Take Cover: From Faceless to Famous
Marathon Monday was as surreal as it gets for Bostonians, and as the week progressed the surreal raced around in a roused spin cycle of sadness, disbelief, fear, unity, and mourning; only to have our emotional laundry end its cycle on the morning of April 19th as we awakened to life in a Police State, no longer allowed to even leave our apartments.
The week was heavy on so many levels, and as day crept into night that Friday we all became defiant and restless. We no longer wanted to be holed up in our apartments watching sketchy reporting about the events that happened in my home of Cambridge, and were happening real-time in neighboring Watertown. So we reacted like any good Bostonian would, and flocked to the bars. Enough was enough.
We were sick of the constant hum of helicopters overhead. We were sick of feeling edgy when on a crowded T. We were sick of hearing of friends Family members who were fighting for their lives in a near-by hospital. We were sick of surveillance footage of two terrorist bros walking down Boylston. We were sick, sick of it all, and we wanted to let off steam and put a defiant middle finger in the air directed firmly at terror, or whatever it’s called.
I may be overly sensitive to the Rolling Stone cover because of this – and honestly, I shouldn’t care that much about a media outlet that’s 20 years past relevancy – but the photo used was in poor taste. I’m not a flag waving “Boston Strong” (a phrase I’ve come to loathe) automaton by any means, but making Tsarnaev appear as glamorous and famous as anyone else who dons that cover is unsettling and disrespectful for those who didn’t just experience that week over the internet or TV.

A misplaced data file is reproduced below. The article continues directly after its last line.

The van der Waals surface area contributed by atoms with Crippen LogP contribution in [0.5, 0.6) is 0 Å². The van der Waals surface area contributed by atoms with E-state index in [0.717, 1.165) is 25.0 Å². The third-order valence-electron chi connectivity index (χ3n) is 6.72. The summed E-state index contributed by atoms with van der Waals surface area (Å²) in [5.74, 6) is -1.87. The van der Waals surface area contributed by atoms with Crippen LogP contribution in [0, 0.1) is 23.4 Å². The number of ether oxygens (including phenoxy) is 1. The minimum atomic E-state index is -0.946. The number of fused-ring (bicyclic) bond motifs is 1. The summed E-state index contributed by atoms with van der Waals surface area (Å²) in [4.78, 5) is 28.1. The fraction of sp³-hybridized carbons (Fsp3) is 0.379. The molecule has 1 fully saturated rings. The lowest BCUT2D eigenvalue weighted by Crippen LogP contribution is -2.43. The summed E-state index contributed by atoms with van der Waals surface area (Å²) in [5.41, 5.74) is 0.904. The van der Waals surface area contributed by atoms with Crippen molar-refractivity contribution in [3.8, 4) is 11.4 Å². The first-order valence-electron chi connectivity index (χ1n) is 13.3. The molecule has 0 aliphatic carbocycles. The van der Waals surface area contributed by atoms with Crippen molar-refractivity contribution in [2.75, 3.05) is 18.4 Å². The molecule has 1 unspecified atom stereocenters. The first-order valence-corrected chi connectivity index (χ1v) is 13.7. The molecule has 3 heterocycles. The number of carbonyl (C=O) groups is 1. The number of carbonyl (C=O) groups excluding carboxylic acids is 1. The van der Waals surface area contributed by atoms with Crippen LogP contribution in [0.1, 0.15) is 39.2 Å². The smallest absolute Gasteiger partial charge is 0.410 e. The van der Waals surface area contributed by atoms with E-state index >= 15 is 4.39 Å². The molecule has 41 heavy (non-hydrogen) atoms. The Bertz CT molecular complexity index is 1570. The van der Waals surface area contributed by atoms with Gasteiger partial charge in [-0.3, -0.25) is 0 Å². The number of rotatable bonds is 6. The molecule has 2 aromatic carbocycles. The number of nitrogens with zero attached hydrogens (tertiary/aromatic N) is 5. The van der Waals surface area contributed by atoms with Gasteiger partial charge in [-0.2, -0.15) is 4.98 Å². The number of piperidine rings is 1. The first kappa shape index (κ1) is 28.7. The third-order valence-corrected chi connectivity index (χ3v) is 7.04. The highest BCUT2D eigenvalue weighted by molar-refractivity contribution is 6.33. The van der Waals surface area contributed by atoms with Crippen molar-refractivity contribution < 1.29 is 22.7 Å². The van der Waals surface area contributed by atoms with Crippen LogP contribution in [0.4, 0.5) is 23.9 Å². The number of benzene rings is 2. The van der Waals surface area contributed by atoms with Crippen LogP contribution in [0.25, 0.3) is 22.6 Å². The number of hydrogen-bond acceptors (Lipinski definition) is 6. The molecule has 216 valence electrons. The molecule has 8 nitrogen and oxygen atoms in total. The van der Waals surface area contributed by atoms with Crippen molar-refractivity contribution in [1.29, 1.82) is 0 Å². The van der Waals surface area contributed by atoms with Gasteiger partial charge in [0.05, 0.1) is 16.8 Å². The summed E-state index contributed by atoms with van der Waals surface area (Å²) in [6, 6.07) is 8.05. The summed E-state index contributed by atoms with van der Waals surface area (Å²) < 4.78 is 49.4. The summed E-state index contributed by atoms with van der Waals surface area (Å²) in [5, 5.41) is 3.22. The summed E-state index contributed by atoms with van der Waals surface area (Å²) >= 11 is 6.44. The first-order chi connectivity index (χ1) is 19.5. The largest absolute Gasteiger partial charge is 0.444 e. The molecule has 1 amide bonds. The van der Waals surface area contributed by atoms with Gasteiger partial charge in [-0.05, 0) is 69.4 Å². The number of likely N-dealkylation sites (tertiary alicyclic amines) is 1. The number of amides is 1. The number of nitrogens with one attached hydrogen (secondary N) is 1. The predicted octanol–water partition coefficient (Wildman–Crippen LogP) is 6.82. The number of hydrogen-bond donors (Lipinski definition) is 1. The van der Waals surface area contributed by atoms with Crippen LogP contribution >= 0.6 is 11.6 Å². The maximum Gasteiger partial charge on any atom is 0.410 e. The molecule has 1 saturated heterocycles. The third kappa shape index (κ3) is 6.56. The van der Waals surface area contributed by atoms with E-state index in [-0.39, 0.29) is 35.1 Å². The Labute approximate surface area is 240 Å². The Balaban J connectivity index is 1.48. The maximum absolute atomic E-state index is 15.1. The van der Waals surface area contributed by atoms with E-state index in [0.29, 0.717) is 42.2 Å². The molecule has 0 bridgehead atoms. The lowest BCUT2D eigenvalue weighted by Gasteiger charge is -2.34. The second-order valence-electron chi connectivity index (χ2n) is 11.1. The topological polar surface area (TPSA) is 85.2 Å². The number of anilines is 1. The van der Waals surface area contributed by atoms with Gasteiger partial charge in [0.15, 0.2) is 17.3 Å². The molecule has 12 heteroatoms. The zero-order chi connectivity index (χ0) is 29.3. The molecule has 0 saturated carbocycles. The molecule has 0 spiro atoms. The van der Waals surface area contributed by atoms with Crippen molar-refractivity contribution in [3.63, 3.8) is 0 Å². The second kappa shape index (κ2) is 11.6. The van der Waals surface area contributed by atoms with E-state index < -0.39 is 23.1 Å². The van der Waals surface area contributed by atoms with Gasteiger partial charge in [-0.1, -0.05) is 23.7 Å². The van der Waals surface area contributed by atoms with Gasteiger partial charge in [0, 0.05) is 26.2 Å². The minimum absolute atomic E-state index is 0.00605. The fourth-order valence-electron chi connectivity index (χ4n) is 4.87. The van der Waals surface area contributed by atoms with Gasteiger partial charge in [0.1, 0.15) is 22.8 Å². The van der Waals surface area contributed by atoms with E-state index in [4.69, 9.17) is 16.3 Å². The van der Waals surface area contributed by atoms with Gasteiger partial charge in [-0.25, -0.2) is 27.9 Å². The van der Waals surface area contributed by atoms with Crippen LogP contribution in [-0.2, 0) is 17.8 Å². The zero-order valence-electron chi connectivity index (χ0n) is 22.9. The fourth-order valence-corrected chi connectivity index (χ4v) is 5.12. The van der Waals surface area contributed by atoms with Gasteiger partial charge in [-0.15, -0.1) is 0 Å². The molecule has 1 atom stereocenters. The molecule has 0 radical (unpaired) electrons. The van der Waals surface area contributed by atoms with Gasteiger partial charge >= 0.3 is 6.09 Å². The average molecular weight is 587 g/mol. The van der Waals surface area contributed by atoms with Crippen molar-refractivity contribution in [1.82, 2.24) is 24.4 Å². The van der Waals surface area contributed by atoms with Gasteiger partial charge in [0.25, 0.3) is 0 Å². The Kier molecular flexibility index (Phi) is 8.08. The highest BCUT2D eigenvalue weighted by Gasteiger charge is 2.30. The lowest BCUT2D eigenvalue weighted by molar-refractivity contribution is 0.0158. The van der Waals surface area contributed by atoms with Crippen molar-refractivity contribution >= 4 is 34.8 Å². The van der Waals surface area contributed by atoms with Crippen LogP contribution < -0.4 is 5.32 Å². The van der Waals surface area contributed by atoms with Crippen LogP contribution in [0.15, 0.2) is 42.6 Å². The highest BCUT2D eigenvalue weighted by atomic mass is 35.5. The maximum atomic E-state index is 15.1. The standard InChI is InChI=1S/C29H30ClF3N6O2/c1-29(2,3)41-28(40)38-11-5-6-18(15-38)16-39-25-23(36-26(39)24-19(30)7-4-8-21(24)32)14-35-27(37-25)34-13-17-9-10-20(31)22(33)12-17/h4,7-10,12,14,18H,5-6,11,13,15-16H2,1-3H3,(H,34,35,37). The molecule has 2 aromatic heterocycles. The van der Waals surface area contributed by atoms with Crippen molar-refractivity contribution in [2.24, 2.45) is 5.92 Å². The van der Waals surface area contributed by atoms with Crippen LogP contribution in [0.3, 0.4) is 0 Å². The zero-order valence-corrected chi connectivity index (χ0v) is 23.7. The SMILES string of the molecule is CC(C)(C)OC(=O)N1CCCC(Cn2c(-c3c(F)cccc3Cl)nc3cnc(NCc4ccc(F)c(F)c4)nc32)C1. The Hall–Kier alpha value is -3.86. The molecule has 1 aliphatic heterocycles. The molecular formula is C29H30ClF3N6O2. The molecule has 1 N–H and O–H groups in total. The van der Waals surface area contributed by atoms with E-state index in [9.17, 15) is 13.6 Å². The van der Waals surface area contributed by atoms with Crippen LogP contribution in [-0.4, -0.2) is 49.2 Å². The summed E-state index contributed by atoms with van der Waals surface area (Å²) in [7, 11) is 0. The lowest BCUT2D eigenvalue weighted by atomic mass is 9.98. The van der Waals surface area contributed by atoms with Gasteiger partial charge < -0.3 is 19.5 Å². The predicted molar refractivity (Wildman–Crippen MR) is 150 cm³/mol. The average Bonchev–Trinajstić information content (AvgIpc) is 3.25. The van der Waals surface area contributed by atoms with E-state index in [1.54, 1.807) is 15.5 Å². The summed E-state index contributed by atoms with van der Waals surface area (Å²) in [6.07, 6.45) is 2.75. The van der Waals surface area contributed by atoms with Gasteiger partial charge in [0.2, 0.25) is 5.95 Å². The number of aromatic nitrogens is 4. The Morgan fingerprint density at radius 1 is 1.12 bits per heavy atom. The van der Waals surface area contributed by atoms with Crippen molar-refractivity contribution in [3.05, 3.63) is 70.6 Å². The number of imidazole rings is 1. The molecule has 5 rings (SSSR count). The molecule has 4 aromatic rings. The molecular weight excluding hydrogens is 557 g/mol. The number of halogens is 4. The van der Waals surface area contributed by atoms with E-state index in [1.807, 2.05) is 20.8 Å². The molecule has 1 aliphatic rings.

A couple weeks ago Boston got together again to celebrate the 4th of July and the number of police out was disturbingly noticeable, and the thought of the bombings was on the tip of everyone’s mind. When the barge on the Charles shot off its customary warning shots that the fireworks were about to begin people stopped talking. Everyone around me on the Beacon Hill rooftop I was on looked around nervous and wondered, “What was that…?”
I don’t know, like i said, it’s hard to explain, but we’re all still healing on different levels, and the reaction of the Boston music community is pretty much universal on the Rolling Stone cover. It’s made the faceless even more famous, and presented terror in a too favorable light.